Directed by Steven Spielberg but without the usual heavy-handedness, and based on the book TEAM OF RIVALS: THE POLITICAL GENIUS OF ABRAHAM LINCOLN, LINCOLN (2012) is an amazing film about the final four months of the iconic president’s life, emphasizing his efforts to both end the Civil War while getting the thirteenth amendment passed in the House of Representatives. With a star-studded cast led by the great Daniel Day-Lewis, who shreds every scene while embodying the wit, strength, and humanity of Lincoln, this is an amazing film that treats its audience as intelligent adults and presents an insider look at how the institution of slavery legally ended in America for all time.
As I grow older, I find myself fascinated by sociological storytelling, in which a system is the main character, around which we have an ensemble cast of people acting within that system. THE BIG SHORT, GAME OF THRONES, the FOUNDATION series, and THE WIRE are all great examples. These stories don’t have villains so much as different individuals who find themselves in conflict with each other within a particular system. LINCOLN is one such story, as much about a major historical event than Lincoln himself, however instrumental he was in that event. They say lawmaking is similar to sausage making in that you really don’t want to know what goes into the sausage, but in this case, the sausage making makes for tense, fascinating storytelling–and provides a real appreciation for the tightrope Lincoln had to walk between the different factions: Democrats and right-wing, moderate, and left-wing Republicans.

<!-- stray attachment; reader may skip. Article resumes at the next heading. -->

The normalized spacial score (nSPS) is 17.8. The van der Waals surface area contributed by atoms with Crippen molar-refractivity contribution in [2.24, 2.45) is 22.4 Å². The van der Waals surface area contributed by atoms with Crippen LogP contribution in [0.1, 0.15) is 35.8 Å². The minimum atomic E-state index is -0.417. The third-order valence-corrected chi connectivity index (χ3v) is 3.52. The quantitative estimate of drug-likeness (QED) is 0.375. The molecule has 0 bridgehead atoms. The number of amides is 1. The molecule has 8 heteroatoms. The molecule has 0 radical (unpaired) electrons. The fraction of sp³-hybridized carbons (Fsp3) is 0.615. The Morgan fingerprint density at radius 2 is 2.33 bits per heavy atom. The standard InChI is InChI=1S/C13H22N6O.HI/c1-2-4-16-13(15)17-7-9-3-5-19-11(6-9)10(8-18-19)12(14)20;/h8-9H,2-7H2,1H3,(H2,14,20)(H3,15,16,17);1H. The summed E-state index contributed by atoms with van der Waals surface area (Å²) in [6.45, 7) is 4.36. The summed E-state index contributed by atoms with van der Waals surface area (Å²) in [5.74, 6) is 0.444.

Overall, I highly recommend LINCOLN if you like history, incredible acting and world building, and sociological storytelling.